You learnt more about ancient Egypt than about banks and the financial system at school. I have a similar experience and reflection about myself and the education system. Why do you think schools don’t talk about finance?

Well, there’s so much that schools must teach… I believe financial education and transparency are extremely important, but they not the full answer. Most voters simply can’t be arsed, no matter how much education you force down their throat. Political elites must decide among themselves that it is in their own interest to have a manageable financial sector.

It does help to educate non-financial members of the elites as well as concerned citizens in order to put pressure on the political elites.

Ordinary citizens may think that the media and journalists are closely watching bankers and what they’re doing. Unfortunately, however, this is an illusion because, as you notice in your book – a lot of British journalists have a partner, family members or friends working in the City. What does that result in and lead to?

The deeper problem is numbers. A quarter of a million people work in the City and the Guardian has one banking editor. Same with most other newspapers. It doesn’t really matter whether that one editor has family members in the City. The idea that one person could possibly oversee 250,000 people, that is the problem. And again the question is: are citizens prepared to pay more for their news so the Guardian can free up 10 banking editors? The answer: no, citizens are not prepared to do that. They want to complain and blame others.

Banks have their lobbies, insurance companies have theirs, rating agencies have theirs. You ask in the book, where is the lobby of ordinary citizens? Could you please tell us?

That is why we have democracy. I really, really don’t understand how people who see the problem with finance are cynical about politics. That only helps cynical politicians. We have to get politically active, not sit back and complain.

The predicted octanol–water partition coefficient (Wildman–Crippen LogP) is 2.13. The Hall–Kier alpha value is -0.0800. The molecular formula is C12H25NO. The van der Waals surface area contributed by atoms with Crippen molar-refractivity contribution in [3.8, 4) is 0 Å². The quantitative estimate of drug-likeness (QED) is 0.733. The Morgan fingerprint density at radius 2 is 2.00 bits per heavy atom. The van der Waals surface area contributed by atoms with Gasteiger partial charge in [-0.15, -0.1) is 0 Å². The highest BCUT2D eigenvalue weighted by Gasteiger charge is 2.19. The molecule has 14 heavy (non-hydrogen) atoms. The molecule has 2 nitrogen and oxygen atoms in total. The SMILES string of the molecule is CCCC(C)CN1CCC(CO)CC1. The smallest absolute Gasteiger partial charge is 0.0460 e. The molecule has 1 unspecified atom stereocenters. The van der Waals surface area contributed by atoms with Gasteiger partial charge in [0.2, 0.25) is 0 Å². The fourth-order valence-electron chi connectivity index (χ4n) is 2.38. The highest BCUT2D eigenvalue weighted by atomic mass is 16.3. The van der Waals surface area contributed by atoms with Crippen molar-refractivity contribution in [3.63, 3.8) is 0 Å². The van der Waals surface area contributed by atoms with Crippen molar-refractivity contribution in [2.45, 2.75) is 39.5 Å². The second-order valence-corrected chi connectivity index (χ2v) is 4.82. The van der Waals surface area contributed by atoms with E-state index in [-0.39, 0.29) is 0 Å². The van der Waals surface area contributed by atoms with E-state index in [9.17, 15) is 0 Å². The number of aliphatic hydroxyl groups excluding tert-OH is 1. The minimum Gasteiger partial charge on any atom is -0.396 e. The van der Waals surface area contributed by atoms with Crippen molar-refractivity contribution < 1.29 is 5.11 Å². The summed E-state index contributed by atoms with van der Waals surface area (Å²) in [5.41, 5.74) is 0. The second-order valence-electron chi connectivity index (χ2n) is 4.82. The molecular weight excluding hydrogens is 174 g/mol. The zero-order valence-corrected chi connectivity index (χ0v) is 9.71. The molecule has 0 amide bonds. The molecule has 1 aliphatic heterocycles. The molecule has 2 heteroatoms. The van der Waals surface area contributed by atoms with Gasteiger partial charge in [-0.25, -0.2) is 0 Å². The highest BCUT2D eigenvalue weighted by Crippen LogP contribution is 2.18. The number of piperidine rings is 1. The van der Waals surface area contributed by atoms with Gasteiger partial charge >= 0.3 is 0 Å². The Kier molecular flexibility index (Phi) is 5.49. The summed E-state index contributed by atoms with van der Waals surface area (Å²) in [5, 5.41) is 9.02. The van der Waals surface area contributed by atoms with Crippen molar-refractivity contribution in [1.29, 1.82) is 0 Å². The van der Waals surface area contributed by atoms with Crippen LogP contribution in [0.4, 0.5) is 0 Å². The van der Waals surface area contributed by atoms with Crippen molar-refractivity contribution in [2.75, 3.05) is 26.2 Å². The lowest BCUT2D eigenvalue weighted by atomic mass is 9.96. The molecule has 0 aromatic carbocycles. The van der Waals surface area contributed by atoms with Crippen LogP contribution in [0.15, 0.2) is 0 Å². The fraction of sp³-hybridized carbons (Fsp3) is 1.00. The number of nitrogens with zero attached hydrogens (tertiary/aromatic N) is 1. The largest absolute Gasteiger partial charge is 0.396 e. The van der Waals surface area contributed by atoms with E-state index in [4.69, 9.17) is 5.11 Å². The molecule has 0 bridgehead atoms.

I remember watching the documentary „Inside Job” many years ago about the 2008 crisis. I felt stupid that I didn’t understand the gibberish that bankers used in the film to explain how the finance world operates. I was reminded of this when I read a passage in your book about the crash of five planes belonging to KLM airlines. I felt both relieved and angry with myself that then I let myself be cornered, recognizing that I could not speak because I did not understand the language and problems of the finance sector. Please would you mind explaining this fragment of your book a bit further to the readers? What questions should we be asking decision-makers, as citizens and journalists?

Ahm… I don’t remember that passage about 5 planes, :). Question to politicians: 1) do you guarantee that you’ll never go work for the financial sector in your 'second career’. 2) what is necessary in your view to make finance safe and constructive again.

The of Institute of Civil Affairs runs the „Protect your money” campaign – we make Polish people more aware of the need to preserve cash, we point out the risks associated with its liquidation, we mobilize politicians to act for the benefit of systemic changes. Unfortunately, we are the only such social organization in Poland. Can you point to examples of civic action for systemic changes in the financial system? This is really good work you’re doing, and I’m honoured that you think my book might be useful. One step everyone can take is switch to an ethical bank. Also, many environmental organizations are also lobbying the financial sector because they know how important finance is. The Greens in the European Parliament have a very good MEP, Philippe Lamberts, who is both feared and respected by the financial lobby. I’d say to everyone fighting this battle: don’t give up. Eventually we will get there because the financial sector in its current form will blow itself up, sooner or later. When the crash happened in 2008 there were no alternatives available, so we fell back on restarting the old system. The key now is to be ready when the thing comes down again. Then we strike.

Marta Kozielska, Rafał Górski